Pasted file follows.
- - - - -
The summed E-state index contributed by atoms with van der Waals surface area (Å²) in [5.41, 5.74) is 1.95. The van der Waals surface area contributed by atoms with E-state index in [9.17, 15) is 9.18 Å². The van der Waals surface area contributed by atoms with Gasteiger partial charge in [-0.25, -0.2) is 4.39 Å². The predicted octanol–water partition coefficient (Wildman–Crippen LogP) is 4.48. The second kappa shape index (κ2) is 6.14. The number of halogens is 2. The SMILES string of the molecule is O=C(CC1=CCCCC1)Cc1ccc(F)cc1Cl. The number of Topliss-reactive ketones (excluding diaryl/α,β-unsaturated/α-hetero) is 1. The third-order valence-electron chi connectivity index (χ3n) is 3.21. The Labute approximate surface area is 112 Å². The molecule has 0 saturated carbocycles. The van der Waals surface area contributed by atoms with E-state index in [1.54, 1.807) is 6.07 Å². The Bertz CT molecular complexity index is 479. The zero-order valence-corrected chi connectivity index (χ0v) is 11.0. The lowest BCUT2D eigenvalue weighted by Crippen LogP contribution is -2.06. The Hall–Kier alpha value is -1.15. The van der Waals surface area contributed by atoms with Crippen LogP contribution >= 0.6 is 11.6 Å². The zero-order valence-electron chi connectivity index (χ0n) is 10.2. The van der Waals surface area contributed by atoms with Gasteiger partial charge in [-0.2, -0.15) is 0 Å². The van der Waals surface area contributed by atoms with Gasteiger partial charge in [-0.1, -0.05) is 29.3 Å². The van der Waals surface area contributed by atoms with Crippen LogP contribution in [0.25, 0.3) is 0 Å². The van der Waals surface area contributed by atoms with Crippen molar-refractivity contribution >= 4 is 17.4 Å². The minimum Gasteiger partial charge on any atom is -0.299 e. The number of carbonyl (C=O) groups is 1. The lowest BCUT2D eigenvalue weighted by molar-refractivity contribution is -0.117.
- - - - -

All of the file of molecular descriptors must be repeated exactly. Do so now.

The summed E-state index contributed by atoms with van der Waals surface area (Å²) in [5.41, 5.74) is 1.95. The van der Waals surface area contributed by atoms with E-state index in [9.17, 15) is 9.18 Å². The van der Waals surface area contributed by atoms with Gasteiger partial charge in [-0.25, -0.2) is 4.39 Å². The predicted octanol–water partition coefficient (Wildman–Crippen LogP) is 4.48. The second kappa shape index (κ2) is 6.14. The number of halogens is 2. The SMILES string of the molecule is O=C(CC1=CCCCC1)Cc1ccc(F)cc1Cl. The number of Topliss-reactive ketones (excluding diaryl/α,β-unsaturated/α-hetero) is 1. The third-order valence-electron chi connectivity index (χ3n) is 3.21. The Labute approximate surface area is 112 Å². The molecule has 0 saturated carbocycles. The van der Waals surface area contributed by atoms with E-state index in [1.54, 1.807) is 6.07 Å². The Bertz CT molecular complexity index is 479. The zero-order valence-corrected chi connectivity index (χ0v) is 11.0. The lowest BCUT2D eigenvalue weighted by Crippen LogP contribution is -2.06. The Hall–Kier alpha value is -1.15. The van der Waals surface area contributed by atoms with Crippen LogP contribution >= 0.6 is 11.6 Å². The zero-order valence-electron chi connectivity index (χ0n) is 10.2. The van der Waals surface area contributed by atoms with Gasteiger partial charge in [-0.2, -0.15) is 0 Å². The van der Waals surface area contributed by atoms with Gasteiger partial charge in [-0.1, -0.05) is 29.3 Å². The van der Waals surface area contributed by atoms with Crippen LogP contribution in [0.25, 0.3) is 0 Å². The van der Waals surface area contributed by atoms with Crippen molar-refractivity contribution >= 4 is 17.4 Å². The minimum Gasteiger partial charge on any atom is -0.299 e. The number of carbonyl (C=O) groups is 1. The lowest BCUT2D eigenvalue weighted by molar-refractivity contribution is -0.117.